A few weeks ago Urban Melbourne briefly touched on the proposed redevelopment of the former Congress Centre; today we focus on the site master plan. Prepared by Elenberg Fraser on behalf of joint venture clients, the master plan provides an overarching framework for the development of the 4,500sqm site.
All in all four tapering crystalline residential towers ranging in height from 20-29 storeys sitting atop two 4-storey podiums. The proposal seeks to provide better connections to South Wharf and Southbank from the surrounding areas to the north of the Yarra River, including the western edge of the CBD, Docklands and Southern Cross Station.
In doing so a new southern gateway into the CBD for both pedestrians and vehicles is envisaged.
Total apartments available: 1162
The indicative concept shows 1,321sqm of ground level retail space available, split between 770sqm through the North Podium and 551sqm in the South Podium. Seven retail tenancies are expected with 461 car parking spaces contained above within the podium levels.
The four towers are 'carved' to allow adequate separation between one another in order to minimise overlooking and provide a high degree of natural light and ventilation. The sloped/terracing roof forms are the result of extrapolating the shadow cast by the existing Crown Plaza hotel during 2pm on the winter solstice to form a solar plane that dictates the maximum height of each tower. This has led to the crystal-like forms suggested in the planning documents.
Each tower represents part of a four-stage phasing process that has informed the numerical designation of each tower i.e. Tower 01 represents stage 01 of the project and so on. Tower 04 acts as a bridging element that unites both podiums and forms a weather protected undercroft to Siddeley Street.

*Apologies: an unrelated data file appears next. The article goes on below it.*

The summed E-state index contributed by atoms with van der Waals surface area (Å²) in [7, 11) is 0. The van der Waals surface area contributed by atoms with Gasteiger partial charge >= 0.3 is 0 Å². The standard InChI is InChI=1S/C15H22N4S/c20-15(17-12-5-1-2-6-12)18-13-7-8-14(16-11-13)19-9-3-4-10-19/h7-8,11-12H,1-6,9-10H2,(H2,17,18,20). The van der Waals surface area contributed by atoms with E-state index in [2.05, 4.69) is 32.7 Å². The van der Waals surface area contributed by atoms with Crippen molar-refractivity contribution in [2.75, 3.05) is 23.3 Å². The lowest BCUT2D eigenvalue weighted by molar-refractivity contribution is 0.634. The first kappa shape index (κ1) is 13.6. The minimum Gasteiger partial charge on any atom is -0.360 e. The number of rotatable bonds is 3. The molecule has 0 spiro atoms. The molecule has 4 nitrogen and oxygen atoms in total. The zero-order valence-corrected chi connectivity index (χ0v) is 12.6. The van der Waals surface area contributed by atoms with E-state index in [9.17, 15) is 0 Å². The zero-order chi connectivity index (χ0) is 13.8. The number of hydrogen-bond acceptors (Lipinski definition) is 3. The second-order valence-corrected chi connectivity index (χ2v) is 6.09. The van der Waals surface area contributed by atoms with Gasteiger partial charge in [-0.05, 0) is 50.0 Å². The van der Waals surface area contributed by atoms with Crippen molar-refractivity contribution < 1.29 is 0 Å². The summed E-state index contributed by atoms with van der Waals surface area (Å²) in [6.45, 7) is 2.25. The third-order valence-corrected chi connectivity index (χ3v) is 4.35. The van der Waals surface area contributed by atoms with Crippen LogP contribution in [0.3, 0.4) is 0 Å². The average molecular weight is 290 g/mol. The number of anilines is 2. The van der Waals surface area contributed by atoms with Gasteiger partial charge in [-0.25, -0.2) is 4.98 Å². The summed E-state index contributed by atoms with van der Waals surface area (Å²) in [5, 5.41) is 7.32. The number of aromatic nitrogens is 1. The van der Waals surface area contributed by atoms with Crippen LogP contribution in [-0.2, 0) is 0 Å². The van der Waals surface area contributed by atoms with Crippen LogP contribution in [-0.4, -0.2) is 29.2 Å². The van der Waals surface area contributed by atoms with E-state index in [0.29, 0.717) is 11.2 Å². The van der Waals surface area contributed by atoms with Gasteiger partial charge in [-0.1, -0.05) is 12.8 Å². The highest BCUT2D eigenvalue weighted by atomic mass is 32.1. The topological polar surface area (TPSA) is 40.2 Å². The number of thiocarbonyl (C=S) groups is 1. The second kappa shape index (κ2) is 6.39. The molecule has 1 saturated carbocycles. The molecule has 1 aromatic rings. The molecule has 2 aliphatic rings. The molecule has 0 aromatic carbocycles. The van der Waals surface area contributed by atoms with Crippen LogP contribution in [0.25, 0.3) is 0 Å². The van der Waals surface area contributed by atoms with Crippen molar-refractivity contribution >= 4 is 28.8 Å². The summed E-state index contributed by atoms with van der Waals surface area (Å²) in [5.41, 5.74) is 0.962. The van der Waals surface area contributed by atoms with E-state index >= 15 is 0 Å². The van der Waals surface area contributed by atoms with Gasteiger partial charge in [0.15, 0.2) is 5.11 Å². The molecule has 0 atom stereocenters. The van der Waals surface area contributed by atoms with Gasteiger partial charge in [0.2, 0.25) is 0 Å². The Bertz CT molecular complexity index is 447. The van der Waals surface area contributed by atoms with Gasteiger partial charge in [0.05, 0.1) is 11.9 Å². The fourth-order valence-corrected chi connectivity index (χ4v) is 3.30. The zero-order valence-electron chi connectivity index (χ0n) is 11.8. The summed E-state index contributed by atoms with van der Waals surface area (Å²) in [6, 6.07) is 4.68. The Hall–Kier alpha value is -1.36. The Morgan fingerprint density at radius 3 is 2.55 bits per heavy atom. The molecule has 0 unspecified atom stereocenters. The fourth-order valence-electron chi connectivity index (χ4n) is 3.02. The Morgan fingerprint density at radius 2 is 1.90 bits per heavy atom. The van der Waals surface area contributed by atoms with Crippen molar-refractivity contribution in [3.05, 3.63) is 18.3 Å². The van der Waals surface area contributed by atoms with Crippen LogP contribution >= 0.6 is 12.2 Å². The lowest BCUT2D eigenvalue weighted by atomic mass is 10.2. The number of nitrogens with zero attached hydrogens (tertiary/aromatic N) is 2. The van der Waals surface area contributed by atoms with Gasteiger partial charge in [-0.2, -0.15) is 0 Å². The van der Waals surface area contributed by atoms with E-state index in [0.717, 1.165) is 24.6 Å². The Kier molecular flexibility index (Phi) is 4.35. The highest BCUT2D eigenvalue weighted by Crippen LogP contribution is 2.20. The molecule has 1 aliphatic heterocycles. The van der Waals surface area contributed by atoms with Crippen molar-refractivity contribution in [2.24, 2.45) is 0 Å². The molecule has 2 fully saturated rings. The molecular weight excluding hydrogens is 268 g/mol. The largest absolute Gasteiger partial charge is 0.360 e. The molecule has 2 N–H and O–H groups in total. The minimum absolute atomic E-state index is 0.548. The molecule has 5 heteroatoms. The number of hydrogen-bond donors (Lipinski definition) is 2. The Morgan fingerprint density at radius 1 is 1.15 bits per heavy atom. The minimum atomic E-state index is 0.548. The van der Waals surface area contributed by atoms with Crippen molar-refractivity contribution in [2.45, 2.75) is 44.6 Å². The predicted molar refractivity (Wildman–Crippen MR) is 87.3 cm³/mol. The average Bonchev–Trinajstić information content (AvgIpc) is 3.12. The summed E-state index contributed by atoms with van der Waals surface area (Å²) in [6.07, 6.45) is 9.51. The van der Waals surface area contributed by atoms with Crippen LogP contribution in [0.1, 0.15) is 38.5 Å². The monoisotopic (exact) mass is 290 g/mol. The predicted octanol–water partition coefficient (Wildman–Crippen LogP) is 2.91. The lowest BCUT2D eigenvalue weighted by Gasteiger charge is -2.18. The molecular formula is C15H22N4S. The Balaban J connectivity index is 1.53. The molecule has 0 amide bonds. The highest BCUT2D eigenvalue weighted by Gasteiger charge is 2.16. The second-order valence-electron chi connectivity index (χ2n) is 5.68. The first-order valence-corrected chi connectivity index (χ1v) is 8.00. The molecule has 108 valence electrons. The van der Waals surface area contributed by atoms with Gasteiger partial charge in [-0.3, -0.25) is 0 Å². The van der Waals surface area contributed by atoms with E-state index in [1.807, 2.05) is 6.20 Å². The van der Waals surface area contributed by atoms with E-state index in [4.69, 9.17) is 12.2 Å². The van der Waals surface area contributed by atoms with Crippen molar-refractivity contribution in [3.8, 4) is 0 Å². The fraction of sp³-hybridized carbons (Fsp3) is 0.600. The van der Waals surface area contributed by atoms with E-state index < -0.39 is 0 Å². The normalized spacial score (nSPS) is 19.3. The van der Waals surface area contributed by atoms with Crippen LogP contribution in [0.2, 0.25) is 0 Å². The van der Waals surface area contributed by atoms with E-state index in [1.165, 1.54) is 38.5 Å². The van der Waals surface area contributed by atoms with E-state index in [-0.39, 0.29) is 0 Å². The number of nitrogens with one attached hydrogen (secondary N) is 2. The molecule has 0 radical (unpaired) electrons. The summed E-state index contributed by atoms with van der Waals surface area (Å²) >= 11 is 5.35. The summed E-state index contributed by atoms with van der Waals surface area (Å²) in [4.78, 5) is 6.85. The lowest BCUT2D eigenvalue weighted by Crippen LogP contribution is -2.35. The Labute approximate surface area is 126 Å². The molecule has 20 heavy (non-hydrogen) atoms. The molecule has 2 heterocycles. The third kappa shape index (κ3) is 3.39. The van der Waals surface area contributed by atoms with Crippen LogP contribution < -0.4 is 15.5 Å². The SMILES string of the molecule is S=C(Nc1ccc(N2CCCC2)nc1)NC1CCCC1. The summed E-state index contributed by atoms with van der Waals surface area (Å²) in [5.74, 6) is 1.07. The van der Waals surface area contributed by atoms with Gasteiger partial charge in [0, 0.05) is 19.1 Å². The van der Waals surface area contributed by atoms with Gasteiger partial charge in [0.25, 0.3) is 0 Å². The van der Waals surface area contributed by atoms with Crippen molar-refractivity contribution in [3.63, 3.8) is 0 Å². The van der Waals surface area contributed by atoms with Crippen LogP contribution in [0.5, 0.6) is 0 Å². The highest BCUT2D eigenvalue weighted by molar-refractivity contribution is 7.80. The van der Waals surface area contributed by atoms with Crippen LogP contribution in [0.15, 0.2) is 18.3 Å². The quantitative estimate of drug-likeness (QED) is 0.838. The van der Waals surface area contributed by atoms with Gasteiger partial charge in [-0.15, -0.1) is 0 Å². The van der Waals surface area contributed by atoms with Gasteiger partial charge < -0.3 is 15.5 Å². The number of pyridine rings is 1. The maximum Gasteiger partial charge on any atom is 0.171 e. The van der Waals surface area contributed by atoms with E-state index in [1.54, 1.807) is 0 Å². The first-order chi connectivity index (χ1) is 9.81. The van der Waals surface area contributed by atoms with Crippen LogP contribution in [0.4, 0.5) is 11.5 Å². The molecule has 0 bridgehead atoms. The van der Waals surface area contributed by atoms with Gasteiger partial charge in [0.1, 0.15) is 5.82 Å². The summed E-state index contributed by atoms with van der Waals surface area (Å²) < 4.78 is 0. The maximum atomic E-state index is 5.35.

The master plan seeks to set the built form envelope, height and street interface of the proposed podium development. Key principles of the master plan include:
The proposal follows the blueprint of other large scale multi-tower developments in the city: a master plan is developed with a series of guiding principles that help to define a certain series of parameters to inform the future development of a site. It provides some degree of certainty to local government but also allows developers the flexibility to alter their plans for projects that span several years.
The base information is there but the detail is the element lacking. This has led to some developers selling entire sites upon gaining approval or carving sites up and selling them as individual parcels. Recent examples of this master planning approach include 250 Spencer Street, Swanston Square, Village Docklands/Collins Square and Batman's Hill on Collins.
What will ultimately become of the site remains to be seen but one can't help but feel the change in strategy from developing two-commercial towers (and failed bids for Victoria Police and KPMG) to a residential driven master plan hints at an opportunity to offload the site once approval is obtained. A permit for a series of residential towers is a far more attractive proposition to prospective developers.
It will be interesting to see how each tower ultimately manifests; it is critical that there is a level of articulation that is varied and distinguishes each tower from the next. The danger is that they read as one uniform and singular mass, which visually would not be a desirable outcome.